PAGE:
Adjunct Professor of Neuroscience, University of Canterbury

ADJUNCT - While Parkinson's disease is generally recognised by its characteristic motor symptoms, it is also accompanied by deficits in other areas of functioning. However, these additional deficits are often poorly defined. My research investigates the neuropsychiatric and cognitive deficits associated with Parkinson's disease, with a particular emphasis on identifying those individuals in the pre-clinical stages of dementia. The identification of a subgroup in the pre-clinical stages of dementia is of considerable importance as it will enable prediction of those individuals who are most likely to develop dementia, and lead to timely intervention.
I am also investigating the long term psychosocial, cognitive and psychiatric outcomes following mild head injury in early childhood. This study is unique in the length of time and frequency that children have been assessed following head injury. This research has received considerable attention both nationally and internationally. This work is in collaboration with Professor David Fergusson and John Horwood of the Christchurch Health and Development Study, and a number of other national and international collaborators are associated with the project.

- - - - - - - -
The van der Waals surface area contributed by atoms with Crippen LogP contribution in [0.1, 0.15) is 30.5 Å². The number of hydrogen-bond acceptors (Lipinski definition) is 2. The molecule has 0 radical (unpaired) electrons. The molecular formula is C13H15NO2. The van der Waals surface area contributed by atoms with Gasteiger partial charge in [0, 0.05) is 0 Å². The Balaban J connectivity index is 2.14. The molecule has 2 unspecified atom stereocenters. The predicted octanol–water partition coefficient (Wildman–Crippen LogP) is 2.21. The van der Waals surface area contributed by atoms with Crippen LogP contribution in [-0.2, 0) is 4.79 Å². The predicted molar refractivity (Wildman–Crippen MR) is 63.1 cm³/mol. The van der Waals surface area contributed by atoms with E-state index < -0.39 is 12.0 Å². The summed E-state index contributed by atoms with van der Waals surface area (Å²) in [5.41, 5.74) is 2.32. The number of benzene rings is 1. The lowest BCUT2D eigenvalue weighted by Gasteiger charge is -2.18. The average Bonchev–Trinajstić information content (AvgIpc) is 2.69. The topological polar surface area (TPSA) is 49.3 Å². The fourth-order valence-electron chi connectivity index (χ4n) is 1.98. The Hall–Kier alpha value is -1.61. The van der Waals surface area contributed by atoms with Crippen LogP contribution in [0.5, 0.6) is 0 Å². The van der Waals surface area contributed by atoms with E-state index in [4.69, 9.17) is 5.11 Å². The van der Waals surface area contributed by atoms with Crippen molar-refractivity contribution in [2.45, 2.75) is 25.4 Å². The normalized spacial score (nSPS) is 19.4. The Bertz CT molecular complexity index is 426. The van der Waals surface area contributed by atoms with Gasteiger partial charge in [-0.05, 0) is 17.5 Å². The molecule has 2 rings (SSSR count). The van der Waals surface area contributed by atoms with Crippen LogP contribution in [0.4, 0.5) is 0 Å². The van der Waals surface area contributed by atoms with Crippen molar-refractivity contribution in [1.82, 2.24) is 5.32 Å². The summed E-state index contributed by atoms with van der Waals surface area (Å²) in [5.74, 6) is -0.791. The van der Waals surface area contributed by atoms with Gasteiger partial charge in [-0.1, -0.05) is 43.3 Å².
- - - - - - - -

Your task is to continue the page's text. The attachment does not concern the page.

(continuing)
Parkinson's disease
Brain injury in children
Mild Cognitive Impairment
Mild Traumatic Brain Injury
Developmental Neuropsychology
Quality of life for Parkinson's disease patients
Prevalence and Incidence of brain injury
Dementia
Older person's health
Adolescent mental health
Neuropsychiatric symptoms in Parkinson's disease
Cognitive outcomes following brain injury in childhood

Experience

  • –present
    Adjunct Professor of Neuroscience, University of Canterbury